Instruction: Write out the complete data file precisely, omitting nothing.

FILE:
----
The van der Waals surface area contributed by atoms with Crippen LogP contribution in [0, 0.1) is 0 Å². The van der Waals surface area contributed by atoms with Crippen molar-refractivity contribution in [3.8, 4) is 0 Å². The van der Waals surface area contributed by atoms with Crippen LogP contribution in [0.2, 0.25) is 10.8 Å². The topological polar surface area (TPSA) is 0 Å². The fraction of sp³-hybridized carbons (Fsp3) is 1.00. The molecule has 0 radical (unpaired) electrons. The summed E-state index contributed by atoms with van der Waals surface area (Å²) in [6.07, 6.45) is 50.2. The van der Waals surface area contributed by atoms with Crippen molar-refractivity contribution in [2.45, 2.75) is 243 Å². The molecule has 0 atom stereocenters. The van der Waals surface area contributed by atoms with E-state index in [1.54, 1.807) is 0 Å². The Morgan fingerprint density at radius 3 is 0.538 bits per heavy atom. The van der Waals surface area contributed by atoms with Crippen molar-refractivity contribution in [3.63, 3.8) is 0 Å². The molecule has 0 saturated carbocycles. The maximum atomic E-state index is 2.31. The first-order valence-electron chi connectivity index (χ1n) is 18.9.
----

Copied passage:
The van der Waals surface area contributed by atoms with Crippen LogP contribution in [0, 0.1) is 0 Å². The van der Waals surface area contributed by atoms with Crippen molar-refractivity contribution in [3.8, 4) is 0 Å². The van der Waals surface area contributed by atoms with Crippen LogP contribution in [0.2, 0.25) is 10.8 Å². The topological polar surface area (TPSA) is 0 Å². The fraction of sp³-hybridized carbons (Fsp3) is 1.00. The molecule has 0 radical (unpaired) electrons. The summed E-state index contributed by atoms with van der Waals surface area (Å²) in [6.07, 6.45) is 50.2. The van der Waals surface area contributed by atoms with Crippen molar-refractivity contribution in [2.45, 2.75) is 243 Å². The molecule has 0 atom stereocenters. The van der Waals surface area contributed by atoms with E-state index in [1.54, 1.807) is 0 Å². The Morgan fingerprint density at radius 3 is 0.538 bits per heavy atom. The van der Waals surface area contributed by atoms with Crippen molar-refractivity contribution in [3.63, 3.8) is 0 Å². The molecule has 0 saturated carbocycles. The maximum atomic E-state index is 2.31. The first-order valence-electron chi connectivity index (χ1n) is 18.9.